Definitely. The most important part of cohabitation between Serbia and Kosovo is to admit that minorities have rights. Being a lawyer, I believe that the law is always part of the solution.

How optimistic is it possible to be about a long-term settlement between them?
If you stop dialogue, if you stop discussion, the solutions are not going to be there.

environment ––– usa

Polls indicate that environmental issues are low on US voters’ list of priorities in an election likely to be dominated by the economy and immigration. But one group of political scientists begs to differ. An analysis published in January by the University of Colorado Boulder argues that climate change tipped the 2020 election in Joe Biden’s favour.

If history repeats itself, Donald Trump is doomed. He has walked back his declarations that climate change is a “hoax” but a second Trump administration would pull the US out of the Paris Agreement (again). The best glimpse into Trump’s climate policy is Project 2025, a roadmap by the conservative Heritage Foundation think-tank. The document calls for the next Republican president to repeal Biden’s climate initiative, the Inflation Reduction Act, and gut federal regulations on greenhouse gas emissions. The changes would halt the US transition to clean energy in its tracks.

Project 2025 also urges the next gop president to open up federal lands and offshore waters to oil and natural gas, mining and logging, and to weaken conservation protections on national monuments. Biden’s 30 by 30 pledge, part of an international biodiversity pact for every nation to conserve at least 30 per cent of its lands and waters, would fall by the wayside.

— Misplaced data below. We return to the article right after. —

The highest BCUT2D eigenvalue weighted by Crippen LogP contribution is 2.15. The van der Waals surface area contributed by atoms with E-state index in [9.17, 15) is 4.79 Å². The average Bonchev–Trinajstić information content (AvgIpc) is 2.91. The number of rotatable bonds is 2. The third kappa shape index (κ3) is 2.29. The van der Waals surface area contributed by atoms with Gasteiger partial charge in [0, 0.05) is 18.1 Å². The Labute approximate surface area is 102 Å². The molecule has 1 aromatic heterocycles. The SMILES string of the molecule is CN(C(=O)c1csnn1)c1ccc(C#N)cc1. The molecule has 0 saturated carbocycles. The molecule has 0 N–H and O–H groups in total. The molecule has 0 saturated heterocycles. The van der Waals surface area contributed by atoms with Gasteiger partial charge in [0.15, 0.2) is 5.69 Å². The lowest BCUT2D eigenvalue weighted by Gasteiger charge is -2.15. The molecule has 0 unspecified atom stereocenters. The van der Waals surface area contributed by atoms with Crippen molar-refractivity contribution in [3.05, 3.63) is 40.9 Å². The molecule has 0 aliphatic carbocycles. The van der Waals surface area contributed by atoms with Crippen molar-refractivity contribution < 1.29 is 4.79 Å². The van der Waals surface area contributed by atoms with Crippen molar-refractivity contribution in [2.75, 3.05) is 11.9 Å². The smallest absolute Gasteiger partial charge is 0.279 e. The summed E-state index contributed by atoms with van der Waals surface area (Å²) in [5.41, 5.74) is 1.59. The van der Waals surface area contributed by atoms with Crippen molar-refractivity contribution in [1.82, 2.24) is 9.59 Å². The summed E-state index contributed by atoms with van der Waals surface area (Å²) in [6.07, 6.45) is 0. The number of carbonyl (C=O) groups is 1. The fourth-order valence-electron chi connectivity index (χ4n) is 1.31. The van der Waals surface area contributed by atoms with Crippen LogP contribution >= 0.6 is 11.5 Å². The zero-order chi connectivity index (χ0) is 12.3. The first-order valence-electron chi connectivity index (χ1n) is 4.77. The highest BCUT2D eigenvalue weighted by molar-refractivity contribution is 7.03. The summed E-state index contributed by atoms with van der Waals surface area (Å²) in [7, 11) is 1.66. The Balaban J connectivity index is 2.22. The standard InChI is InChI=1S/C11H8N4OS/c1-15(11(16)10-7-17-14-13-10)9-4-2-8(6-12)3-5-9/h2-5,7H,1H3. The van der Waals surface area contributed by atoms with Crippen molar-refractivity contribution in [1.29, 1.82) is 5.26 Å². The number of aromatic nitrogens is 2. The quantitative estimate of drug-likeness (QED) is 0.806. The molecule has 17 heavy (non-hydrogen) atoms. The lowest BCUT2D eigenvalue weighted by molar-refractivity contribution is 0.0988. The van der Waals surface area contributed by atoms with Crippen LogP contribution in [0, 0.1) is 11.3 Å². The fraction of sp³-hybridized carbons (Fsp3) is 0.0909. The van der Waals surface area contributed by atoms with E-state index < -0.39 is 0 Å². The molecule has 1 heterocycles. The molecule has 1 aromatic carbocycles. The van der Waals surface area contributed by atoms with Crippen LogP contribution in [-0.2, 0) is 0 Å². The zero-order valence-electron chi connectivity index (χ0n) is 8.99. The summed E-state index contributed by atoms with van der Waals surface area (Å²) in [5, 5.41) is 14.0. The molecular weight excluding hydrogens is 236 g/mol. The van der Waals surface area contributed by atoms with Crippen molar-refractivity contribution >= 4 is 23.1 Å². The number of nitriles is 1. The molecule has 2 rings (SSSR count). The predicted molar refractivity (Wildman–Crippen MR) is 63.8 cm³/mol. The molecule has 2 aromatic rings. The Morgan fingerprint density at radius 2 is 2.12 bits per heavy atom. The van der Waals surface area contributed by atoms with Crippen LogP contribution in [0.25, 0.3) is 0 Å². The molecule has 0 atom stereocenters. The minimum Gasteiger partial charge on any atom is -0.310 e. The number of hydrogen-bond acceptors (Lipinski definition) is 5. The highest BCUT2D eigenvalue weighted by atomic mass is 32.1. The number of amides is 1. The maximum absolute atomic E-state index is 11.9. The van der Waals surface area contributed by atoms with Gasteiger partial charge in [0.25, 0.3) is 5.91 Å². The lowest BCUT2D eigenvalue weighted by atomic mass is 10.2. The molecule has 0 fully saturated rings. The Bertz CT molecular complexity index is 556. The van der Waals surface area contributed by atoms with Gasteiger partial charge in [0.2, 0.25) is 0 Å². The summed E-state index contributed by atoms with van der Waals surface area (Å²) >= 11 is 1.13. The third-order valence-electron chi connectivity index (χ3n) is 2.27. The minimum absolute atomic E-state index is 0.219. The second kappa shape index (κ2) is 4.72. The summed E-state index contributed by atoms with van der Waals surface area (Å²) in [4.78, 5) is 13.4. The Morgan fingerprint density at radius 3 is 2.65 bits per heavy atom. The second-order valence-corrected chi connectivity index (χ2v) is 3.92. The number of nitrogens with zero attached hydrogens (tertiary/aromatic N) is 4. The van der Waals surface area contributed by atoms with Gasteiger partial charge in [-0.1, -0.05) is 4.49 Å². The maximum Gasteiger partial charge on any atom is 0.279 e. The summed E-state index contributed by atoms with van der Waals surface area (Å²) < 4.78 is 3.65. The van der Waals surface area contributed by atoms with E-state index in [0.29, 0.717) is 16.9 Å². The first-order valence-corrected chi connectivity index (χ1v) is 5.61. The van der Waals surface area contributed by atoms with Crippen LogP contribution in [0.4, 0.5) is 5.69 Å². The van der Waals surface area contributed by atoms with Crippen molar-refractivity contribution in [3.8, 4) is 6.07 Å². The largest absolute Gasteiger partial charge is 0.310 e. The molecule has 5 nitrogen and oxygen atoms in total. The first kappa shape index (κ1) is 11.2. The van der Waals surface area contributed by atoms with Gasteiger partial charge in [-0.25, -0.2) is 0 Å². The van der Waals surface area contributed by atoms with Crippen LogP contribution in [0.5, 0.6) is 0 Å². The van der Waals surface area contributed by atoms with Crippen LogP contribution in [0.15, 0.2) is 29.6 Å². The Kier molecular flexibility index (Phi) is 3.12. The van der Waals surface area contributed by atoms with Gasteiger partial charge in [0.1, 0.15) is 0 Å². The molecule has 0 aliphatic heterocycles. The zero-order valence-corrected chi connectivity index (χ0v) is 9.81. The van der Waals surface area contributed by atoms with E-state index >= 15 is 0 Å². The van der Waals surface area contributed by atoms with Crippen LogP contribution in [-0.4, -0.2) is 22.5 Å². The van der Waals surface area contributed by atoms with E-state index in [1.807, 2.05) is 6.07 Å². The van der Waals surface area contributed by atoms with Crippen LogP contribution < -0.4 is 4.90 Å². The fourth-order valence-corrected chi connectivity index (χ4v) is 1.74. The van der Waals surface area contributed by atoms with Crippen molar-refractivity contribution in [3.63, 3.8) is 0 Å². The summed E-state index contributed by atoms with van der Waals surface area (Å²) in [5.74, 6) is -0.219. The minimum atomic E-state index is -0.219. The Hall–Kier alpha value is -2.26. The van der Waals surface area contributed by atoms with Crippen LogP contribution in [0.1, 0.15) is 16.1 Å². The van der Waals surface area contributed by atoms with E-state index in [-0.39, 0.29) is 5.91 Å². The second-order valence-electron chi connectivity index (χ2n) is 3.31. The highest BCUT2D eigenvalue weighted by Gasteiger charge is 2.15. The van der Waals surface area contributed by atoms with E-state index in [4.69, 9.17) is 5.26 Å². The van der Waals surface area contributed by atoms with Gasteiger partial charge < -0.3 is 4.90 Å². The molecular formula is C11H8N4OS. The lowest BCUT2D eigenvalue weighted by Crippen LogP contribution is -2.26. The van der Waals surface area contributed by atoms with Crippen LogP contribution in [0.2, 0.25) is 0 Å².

Much of the political fight concerns resource-rich Alaska, where the incumbent walks a fine line. In March 2023, Biden approved the Willow Project, one of the largest oil-extraction efforts in decades. He has tacked left as the election approaches, announcing new restrictions in April on oil and gas leases to safeguard habitat for caribou and polar bears. The president remains opposed to drilling in the Arctic National Wildlife Refuge, a long-sought prize for the fossil-fuel industry and its political allies. On Earth Day, he announced $7bn (€6.5bn) in solar-energy grants and the imminent deployment of a 20,000-person American Climate Corps starting in June.

But even as Biden touts his green credentials, he knows that the energy transition will not happen overnight, and back-up sources are needed to avoid straining the electrical grid. The US remains the world’s largest oil producer, an inconvenient truth that also influences petrol prices in a volatile energy market – and the price at the pump is, ultimately, what will sway voters on election day.